they adopted the groundhog as the annual weather
The first official Groundhog Day was proclaimed
by The Punxsutawney Spirit newspaper and celebrated
Dr. Patrick Lau was
born in Hong Kong and
immigrated to the U.S.
after high school. He
retired from the VA
Northern Indiana Heath
Care System where he
served as Chief Radiologist
and moved to Florida
with his wife in 2011. He
was an active member &
contributor of IACA and
ICMA while in Indiana.
Dr. Lau is also a scholar
of art and literature and
a prolific writer, he has
been a dedicated columnist
for Indy Asian American
Times since 2010.
in Punxsutawney, Pennsylvania on February 2nd,
1887. The editor, Clymer Freas, was instrumental in
the creation of the holiday by recruiting a group of
local businessmen and groundhog hunters selling them
the idea. Since then, all the groundhogs performing
their prognostications have been named Punxsutawney
Phil. Besides Pennsylvania, Groundhog Day festivities
are also held in various cities and states. Punxsutawney
Phil apparently has several competitors in meteorology.
Pothole Pete is the official groundhog of New York
City; Buckeye Chuck of Ohio; Groundhog Jimmy
of Wisconsin; Octorara Orphie of Quarryville,
Pennsylvania; Smith Lake Jake of Alabama; and Gen.
Beauregard Lee of Georgia which has been bestowed
two honorary doctorate degrees, “DWP, Doctor of
Weather Prognostication” from University of Georgia,
and “Doctor of Southern Groundology” from Georgia
State University. The Groundhog Day is also observed
in Canada; groundhog Wiarton Willy is the star of the
In 1993, a fantasy comical movie titled “Groundhog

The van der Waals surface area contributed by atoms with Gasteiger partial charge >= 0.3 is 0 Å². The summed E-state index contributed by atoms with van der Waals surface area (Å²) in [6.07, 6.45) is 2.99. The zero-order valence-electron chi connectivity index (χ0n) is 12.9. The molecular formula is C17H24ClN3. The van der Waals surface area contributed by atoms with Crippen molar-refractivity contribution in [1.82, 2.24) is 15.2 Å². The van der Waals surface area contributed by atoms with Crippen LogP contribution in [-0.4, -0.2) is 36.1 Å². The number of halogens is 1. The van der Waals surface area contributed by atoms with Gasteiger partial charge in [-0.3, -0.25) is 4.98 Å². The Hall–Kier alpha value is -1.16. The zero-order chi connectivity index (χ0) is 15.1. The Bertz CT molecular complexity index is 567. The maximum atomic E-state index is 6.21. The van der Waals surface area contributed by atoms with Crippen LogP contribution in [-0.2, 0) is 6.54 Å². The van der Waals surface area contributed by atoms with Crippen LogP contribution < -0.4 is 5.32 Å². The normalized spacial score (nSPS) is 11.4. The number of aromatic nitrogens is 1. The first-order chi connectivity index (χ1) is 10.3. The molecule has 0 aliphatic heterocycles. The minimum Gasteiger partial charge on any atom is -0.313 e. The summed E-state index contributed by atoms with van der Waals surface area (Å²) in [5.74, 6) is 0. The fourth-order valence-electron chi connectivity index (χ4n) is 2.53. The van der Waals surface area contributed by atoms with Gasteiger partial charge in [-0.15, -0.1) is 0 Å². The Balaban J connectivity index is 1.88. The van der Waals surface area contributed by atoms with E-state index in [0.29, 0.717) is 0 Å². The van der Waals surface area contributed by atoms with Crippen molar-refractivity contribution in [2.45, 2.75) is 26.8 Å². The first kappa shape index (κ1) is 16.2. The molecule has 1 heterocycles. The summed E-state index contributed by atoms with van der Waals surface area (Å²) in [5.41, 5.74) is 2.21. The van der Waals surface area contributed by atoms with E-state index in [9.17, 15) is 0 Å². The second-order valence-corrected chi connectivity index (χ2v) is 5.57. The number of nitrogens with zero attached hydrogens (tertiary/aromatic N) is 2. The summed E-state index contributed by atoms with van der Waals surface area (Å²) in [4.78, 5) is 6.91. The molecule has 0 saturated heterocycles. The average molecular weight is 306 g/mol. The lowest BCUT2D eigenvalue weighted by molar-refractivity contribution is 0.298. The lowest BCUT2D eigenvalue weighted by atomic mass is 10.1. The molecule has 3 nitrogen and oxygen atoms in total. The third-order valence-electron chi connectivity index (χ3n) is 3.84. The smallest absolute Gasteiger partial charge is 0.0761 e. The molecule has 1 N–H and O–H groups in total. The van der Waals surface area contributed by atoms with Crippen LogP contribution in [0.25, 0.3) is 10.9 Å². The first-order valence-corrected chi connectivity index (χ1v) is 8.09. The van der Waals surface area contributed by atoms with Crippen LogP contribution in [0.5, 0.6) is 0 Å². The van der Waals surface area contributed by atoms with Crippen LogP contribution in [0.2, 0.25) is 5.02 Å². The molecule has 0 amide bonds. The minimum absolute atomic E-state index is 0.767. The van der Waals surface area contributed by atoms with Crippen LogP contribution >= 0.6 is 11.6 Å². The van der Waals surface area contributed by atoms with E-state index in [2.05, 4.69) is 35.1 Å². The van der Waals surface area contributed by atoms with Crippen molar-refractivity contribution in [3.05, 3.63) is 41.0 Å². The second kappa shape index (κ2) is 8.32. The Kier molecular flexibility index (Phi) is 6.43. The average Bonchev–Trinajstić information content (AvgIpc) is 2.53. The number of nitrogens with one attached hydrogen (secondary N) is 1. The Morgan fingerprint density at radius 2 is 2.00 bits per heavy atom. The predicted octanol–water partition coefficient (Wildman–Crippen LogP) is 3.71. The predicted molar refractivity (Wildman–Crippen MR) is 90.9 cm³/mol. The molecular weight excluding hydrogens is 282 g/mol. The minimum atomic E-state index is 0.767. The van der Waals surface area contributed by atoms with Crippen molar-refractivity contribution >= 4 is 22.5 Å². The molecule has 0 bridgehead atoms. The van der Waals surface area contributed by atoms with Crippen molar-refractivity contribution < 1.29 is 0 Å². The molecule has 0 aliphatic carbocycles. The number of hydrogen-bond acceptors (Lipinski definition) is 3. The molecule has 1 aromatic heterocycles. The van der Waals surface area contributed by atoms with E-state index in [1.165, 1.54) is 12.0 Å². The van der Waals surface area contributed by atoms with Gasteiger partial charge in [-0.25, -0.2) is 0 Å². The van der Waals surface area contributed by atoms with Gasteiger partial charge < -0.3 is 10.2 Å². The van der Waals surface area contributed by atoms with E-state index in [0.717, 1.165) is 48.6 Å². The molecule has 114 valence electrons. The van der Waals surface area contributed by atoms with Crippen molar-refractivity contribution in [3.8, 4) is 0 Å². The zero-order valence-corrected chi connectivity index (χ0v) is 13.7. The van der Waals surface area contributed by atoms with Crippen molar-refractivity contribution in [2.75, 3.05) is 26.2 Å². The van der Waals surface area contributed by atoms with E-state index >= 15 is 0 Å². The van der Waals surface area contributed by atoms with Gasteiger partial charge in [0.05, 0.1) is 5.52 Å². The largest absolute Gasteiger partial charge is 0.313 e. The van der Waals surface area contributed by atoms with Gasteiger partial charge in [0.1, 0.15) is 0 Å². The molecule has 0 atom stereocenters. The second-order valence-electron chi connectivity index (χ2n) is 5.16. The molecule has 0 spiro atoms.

Day” starring Bill Murray and Andie MacDowell was
released by Columbia Pictures. It was actually shot
in Woodstock, Illinois. It drew public attention and
popularized the Groundhog Day tradition, making
Punxsutawney Phil a celebrity. Since the film came out,
the attendees at the annual festival in Gobbler’s Knob
have dramatically increased to the tens of thousands. In
1994, crowds numbering as high as 30,000 participated
in the celebration. Annually, millions of people watch
the ceremony on television or via the web.
Today the home of Punxsutawney Phil is a
climate-controlled terrarium, located adjoining to the
Punxsutawney Library. There is a glass wall facing
outside to enable visitors to pay their respects for the
renowned meteorologist of North America. He works
only one day out of the year, and commands immense
popularity and fame.
Taking into consideration the prediction of
Punxsutawney Phil is accurate in 39% of the time and
it merely involves 50/50% chance, this practice of
foretelling the weather is evidently ineffective. When
meteorologists forecast the climate, they scientifically
factor in the temperature, wind speed and direction,
barometer readings, cloud patterns, humidity levels and
so forth, utilizing state of the art technology. Perhaps
we should trust them more than the ‘intelligent’ rodent
which is even scared by its own shadow. Nevertheless,
this old fashioned tradition that people hold so dear
will indubitably endure many more generations to
come, probably everlasting.
2015:Municipal Election Year
Fishers: Indiana’s newest city
Jim Perron is a board
member of China Journal
Indiana Inc., the 501c3
organization which
operates IAAT. Jim is
the Director of Project
Development at United
Water. Jim is from South
Bend and had served as
Mayor of Elkhart IN for
12 years.
Indiana’s newest city is also one of its fastest